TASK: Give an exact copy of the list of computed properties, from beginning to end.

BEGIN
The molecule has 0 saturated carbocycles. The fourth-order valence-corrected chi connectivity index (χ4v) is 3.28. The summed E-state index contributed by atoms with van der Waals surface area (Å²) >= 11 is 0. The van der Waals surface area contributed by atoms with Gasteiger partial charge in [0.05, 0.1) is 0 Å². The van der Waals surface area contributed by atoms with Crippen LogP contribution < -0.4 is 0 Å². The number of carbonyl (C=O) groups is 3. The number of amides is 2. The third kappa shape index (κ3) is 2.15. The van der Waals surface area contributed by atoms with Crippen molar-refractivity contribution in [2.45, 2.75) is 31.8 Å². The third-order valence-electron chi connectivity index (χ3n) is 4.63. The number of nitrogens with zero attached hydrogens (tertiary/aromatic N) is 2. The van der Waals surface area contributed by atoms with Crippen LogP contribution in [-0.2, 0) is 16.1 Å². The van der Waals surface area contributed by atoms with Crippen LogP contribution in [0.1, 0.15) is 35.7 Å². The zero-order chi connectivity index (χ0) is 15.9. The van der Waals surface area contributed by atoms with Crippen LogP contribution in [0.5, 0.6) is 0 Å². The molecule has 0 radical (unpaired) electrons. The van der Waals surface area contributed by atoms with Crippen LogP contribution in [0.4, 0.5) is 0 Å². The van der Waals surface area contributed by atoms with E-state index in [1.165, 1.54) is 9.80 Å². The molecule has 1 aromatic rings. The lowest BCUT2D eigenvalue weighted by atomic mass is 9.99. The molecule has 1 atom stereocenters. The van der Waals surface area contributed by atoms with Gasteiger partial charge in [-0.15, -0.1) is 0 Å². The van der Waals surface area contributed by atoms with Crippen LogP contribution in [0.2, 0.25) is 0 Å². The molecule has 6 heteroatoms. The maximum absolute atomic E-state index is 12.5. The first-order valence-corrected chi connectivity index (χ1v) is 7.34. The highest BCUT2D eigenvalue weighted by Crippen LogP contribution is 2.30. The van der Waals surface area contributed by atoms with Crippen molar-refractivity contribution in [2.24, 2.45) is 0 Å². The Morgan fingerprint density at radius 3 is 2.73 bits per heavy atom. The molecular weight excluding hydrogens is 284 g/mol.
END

The molecule has 0 saturated carbocycles. The fourth-order valence-corrected chi connectivity index (χ4v) is 3.28. The summed E-state index contributed by atoms with van der Waals surface area (Å²) >= 11 is 0. The van der Waals surface area contributed by atoms with Gasteiger partial charge in [0.05, 0.1) is 0 Å². The van der Waals surface area contributed by atoms with Crippen LogP contribution < -0.4 is 0 Å². The number of carbonyl (C=O) groups is 3. The number of amides is 2. The third kappa shape index (κ3) is 2.15. The van der Waals surface area contributed by atoms with Crippen molar-refractivity contribution in [2.45, 2.75) is 31.8 Å². The third-order valence-electron chi connectivity index (χ3n) is 4.63. The number of nitrogens with zero attached hydrogens (tertiary/aromatic N) is 2. The van der Waals surface area contributed by atoms with Crippen LogP contribution in [-0.2, 0) is 16.1 Å². The van der Waals surface area contributed by atoms with Crippen LogP contribution in [0.1, 0.15) is 35.7 Å². The zero-order chi connectivity index (χ0) is 15.9. The van der Waals surface area contributed by atoms with Crippen LogP contribution in [0.5, 0.6) is 0 Å². The molecule has 0 radical (unpaired) electrons. The van der Waals surface area contributed by atoms with Crippen LogP contribution in [0.4, 0.5) is 0 Å². The van der Waals surface area contributed by atoms with E-state index in [1.165, 1.54) is 9.80 Å². The molecule has 1 aromatic rings. The lowest BCUT2D eigenvalue weighted by atomic mass is 9.99. The molecule has 1 atom stereocenters. The van der Waals surface area contributed by atoms with Gasteiger partial charge in [-0.15, -0.1) is 0 Å². The van der Waals surface area contributed by atoms with Crippen LogP contribution in [0.2, 0.25) is 0 Å². The molecule has 6 heteroatoms. The maximum absolute atomic E-state index is 12.5. The first-order valence-corrected chi connectivity index (χ1v) is 7.34. The highest BCUT2D eigenvalue weighted by Crippen LogP contribution is 2.30. The van der Waals surface area contributed by atoms with Crippen molar-refractivity contribution in [2.24, 2.45) is 0 Å². The Morgan fingerprint density at radius 3 is 2.73 bits per heavy atom. The molecular weight excluding hydrogens is 284 g/mol.